Rachel Forst – Special to the Southern News –
The beginning of the semester for students can mean stress and large amounts of it. Both full-time students, who work to put themselves through school, and those who just attend school and don’t work, have all kinds of stressors going on. Different students manage their stress in different ways.
“Every student’s stressors are slightly different, but the leading cause in these cases is multi-layered stressors, time management, and financial worries,” said Julie Liefeld, director of Counseling Services.
Many students who work and take on a full course load have difficulty managing this, whether it’s having a set schedule or time in between to study. Same can be said for students who don’t work and just have a full class load, even with extracurriculars.
Amanda Schneider, junior philosophy major, who does not work and is taking a full class schedule as a full-time student said, “Having a spread out schedule to manage band practice and classes [makes time] during the day to do homework and study. Then at night is band practice and [my] time to relax.”
Some ways to manage one’s stress levels could be by sleeping, painting, reading a book or listening to music; finding anything to take your mind off of what has to be done.
Lauren Czernota, sophomore social work major, finds sleep as a way to de-stress her four classes and her full-time job.
“You have to balance out your study schedule and work schedule to make time to get work done,” said Czernota.
Job-hunting can be an issue all on its own for any student who has to make it flexible with their class schedule.
Czernota recently had some worries about finding a job, which put more stress on her immensely because of bills and paying for insurance; everyday things that most college students who work have to worry about.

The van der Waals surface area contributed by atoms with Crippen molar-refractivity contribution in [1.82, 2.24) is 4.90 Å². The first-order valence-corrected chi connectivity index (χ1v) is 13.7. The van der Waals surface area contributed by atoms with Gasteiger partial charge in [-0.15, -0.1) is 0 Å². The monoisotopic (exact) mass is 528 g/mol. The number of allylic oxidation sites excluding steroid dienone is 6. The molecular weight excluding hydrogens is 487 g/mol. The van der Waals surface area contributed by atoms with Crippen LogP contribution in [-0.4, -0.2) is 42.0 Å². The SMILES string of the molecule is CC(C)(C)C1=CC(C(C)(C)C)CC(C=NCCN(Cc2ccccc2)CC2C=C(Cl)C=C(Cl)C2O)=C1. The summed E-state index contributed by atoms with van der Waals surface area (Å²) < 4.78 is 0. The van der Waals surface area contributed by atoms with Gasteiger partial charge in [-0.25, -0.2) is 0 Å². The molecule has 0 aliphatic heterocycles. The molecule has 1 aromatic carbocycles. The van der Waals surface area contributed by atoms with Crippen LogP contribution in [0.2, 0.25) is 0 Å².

“I have no way to manage my stress. I’m stressed from the beginning to the end of the semester.” If she had the choice to not work and just take classes full-time to reduce her stress, she said she would just attend full-time.
There are ways one can reduce their stress even if it’s for 20 minutes a day, according to the Julie Liefeld. Setting boundaries, not doing things that you don’t really have to do, positive self-talk, getting at least seven hours of sleep, eating well, staying hydrated and doing something calming for at least 20 minutes a day are good ways to greatly reduce one’s stress whether you have a full day of classes and work, or just classes.
What most college students do is create the stress themselves, they perpetuate it to try and have a solution to whatever problem they’re facing.
“Two people can have the same schedule and one is stressed and the other isn’t,” said Schneider. “It’s all about managing it.”
One needs to keep in mind that stress causes a chemical response in the body that can become anxiety, which may require medical treatment, said Liefeld.
The mind can be powerful in many ways; it can reduce and cause stress on any level. It just needs to be maintained whether you’re both a full-time student and working or not working.